Spanish contractor Actividades de Construccion y Servicios (ACS) holds a 50.2% stake in Hochtief, bringing to an end a near year-long hostile takeover battle.
A Hochtief spokesman confirmed that ACS now owned the majority of its voting rights.
The German contractor has consistently fought against the unusual takeover approach, which saw ACS navigate Germany's convoluted change of control regulations - any shareholder that manages to build a 30% stake in a company is allowed to carry on buying up shares on the open market until reaching a majority, without having to make an additional tender offer.
The Hochtief spokesman said the company would not release a statement on the change of control, adding that it came as "no surprise".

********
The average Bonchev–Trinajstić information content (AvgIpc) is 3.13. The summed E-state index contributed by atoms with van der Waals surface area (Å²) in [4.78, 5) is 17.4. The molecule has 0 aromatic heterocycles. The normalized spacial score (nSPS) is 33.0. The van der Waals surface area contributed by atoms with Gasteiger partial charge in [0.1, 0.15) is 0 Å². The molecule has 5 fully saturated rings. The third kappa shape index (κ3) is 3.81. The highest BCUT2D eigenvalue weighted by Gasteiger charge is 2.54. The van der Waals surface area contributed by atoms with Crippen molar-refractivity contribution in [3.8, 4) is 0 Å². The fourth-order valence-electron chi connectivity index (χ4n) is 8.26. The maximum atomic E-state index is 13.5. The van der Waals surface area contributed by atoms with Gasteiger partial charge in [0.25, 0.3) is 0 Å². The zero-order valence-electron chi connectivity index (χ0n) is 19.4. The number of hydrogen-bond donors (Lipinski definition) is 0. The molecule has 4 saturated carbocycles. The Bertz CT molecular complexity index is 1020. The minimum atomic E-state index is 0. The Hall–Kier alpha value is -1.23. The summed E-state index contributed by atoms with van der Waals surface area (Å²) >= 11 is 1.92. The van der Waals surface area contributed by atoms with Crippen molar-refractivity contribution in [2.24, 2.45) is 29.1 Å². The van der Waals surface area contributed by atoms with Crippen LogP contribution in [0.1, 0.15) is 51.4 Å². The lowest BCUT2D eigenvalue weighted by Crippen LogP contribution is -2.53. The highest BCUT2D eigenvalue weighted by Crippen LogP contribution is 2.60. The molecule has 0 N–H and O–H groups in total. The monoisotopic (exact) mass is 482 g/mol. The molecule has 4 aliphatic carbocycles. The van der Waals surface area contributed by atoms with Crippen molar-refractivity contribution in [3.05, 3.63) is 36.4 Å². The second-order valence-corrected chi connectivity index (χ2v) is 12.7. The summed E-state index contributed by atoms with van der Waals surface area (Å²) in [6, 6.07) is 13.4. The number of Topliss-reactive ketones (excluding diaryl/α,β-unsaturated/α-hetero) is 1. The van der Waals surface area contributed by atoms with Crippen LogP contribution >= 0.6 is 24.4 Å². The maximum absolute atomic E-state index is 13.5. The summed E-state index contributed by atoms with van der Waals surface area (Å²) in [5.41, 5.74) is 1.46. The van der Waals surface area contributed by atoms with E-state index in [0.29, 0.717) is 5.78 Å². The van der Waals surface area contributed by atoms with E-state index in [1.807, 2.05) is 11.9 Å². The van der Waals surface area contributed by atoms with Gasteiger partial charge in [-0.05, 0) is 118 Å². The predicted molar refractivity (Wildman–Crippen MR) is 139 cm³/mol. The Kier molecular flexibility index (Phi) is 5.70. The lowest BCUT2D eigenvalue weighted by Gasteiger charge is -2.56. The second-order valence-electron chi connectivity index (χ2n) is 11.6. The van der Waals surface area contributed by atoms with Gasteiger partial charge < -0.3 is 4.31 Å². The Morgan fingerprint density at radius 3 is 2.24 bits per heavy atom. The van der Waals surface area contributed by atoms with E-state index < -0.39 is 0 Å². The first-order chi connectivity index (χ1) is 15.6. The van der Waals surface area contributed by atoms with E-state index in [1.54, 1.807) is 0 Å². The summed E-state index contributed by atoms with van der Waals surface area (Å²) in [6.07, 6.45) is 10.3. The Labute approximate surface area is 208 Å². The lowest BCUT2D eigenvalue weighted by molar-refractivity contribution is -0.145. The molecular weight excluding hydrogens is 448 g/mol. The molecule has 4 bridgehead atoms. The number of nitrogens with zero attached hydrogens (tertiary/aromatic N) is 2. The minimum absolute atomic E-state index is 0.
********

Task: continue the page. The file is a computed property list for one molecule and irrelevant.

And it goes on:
ACS, which spent € 736 million during the first quarter purchasing Hochtief shares, has stated in the past that it does not intend to break up Hochtief after gaining control of the company. It said it aimed to secure the majority stake and then leave a substantial free float of shares on the market.
The protracted takeover battle has sparked an exodus of senior Hochtief figures and ACS dominated in the election of the German contractor's new supervisory board in May.
Hochtief's former supervisory board chairman Detlev Bremkamp, together with board members Hans-Peter Keitel, Heinrich von Pierer, and Wilhelm Simson stepped down as candidates, while ACS increased the number of its representatives on the eight-strong supervisory board from two to four.
In addition to these departures, three members of Hochtief's five-strong Executive Board also stepped down in April, while Hochtief CEO and executive board chairman Dr Herbert Lütkestratkötter retired from the company, despite being aged 61 - six years short of the normal German retirement age - and having occupied the post for just two years.